How has OpenFolklore gotten on the road to success when AnthroSource has fallen so, so far off of it? To be honest, I don’t know the answer, but I can make several guesses: the association is much smaller, and probably much less controlled by non-academic executive officers. They probably recognize that they are in it for the love it, and that folklore is always going to be a marginal proposition, budget wise. The result is a small, relatively agile, values-driven group run by academics with their heads screwed on straight and willing to get their hands dirty. On other words, very very different from the AAA.

This work is relavant for anthropologists — just the other day I was stuck in the reading room of my library reading a non-circulating book and dreading the costly xeroxing I would have to do when I suddenly saw in the introduction that the papers originally appeared in Oral Tradition — a journal whose website I’ve visited before. As a result instead of photocopying South Pacific Oral Traditions I was able to check out the original special issue from over 20 years ago, including Papua New Guinean scholar John Waiko’s “Head” and “Tail”: The Shaping of Oral Traditions Amongst the Binandere of Papua New Guinea . And indeed, if I wanted a printed copy of the published book for myself, Indiana University Press is selling print-on-demand paperbacks for US$15. How rad is that?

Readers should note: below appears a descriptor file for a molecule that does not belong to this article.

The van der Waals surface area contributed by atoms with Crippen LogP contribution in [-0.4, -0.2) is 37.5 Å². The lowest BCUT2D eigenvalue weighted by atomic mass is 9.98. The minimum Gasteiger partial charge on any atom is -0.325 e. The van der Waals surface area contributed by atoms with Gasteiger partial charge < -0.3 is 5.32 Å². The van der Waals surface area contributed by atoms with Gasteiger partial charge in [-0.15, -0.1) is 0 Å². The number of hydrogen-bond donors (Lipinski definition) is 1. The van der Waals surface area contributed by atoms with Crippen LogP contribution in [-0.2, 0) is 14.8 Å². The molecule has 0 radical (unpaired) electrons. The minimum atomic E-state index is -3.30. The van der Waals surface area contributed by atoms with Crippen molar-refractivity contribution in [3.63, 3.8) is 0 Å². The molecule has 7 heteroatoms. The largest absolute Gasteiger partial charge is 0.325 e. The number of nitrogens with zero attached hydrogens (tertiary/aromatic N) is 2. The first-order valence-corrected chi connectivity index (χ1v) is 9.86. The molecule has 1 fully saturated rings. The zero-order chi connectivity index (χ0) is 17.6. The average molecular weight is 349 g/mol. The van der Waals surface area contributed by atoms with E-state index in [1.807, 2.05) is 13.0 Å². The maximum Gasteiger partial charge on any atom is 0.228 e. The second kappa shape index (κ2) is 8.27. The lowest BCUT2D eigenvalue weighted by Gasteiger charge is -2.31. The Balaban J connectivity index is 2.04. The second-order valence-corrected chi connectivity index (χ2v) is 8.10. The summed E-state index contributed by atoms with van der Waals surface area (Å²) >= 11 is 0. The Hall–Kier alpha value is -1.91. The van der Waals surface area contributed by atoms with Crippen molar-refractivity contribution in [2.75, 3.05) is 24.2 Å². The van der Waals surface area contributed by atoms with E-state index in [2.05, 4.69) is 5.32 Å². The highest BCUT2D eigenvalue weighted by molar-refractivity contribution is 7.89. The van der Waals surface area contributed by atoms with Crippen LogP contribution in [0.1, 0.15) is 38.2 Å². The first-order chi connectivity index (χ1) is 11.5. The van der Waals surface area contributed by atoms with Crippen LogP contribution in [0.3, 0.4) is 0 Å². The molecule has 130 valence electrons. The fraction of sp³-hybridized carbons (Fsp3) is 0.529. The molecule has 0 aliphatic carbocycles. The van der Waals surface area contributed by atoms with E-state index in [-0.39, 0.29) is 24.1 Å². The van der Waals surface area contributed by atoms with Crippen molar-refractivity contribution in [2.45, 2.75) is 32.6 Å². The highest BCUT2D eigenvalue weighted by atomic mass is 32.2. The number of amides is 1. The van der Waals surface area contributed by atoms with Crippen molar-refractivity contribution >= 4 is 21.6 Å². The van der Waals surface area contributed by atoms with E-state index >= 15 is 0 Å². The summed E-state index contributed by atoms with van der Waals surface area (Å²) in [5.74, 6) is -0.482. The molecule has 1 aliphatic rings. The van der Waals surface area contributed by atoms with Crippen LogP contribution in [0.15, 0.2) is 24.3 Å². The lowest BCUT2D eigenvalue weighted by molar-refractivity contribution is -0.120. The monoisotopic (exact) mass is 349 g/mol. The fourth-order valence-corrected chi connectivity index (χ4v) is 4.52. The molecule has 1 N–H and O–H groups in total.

Of course like all great ideas, OpenFolklore still has plenty of time to utterly crash and burn — to this extent its only difference from AnthroSource is that it is newer. But I think — and hope! — that it will be a huge success. The project certainly has the potential to transform folklore and to lead the way for the social sciences and humanities. It looks likely that OpenFolklore is going to be a model for other scholarly societies to emulate in the future.


Alex Golub is an associate professor of anthropology at the University of Hawai‘i at Mānoa. His book Leviathans at The Gold Mine has been published by Duke University Press. You can contact him at

8 thoughts on “Open Folklore

  1. Yeah, AnthroSource search is terrible. I only use AnthroSource if I already know the article I’m looking for. Even then it doesn’t always turn up and you have to browse through a journal issue until you find it.

  2. @Kerim Anthrosource is getting nothing here. The reboot is Wiley’s digital content management system (formerly Interscience, now Wiley Online LIbrary), which is what people are accessing via anthrosource. I don’t actually think anthrosource exists anymore, so I don’t think it can be rebooted.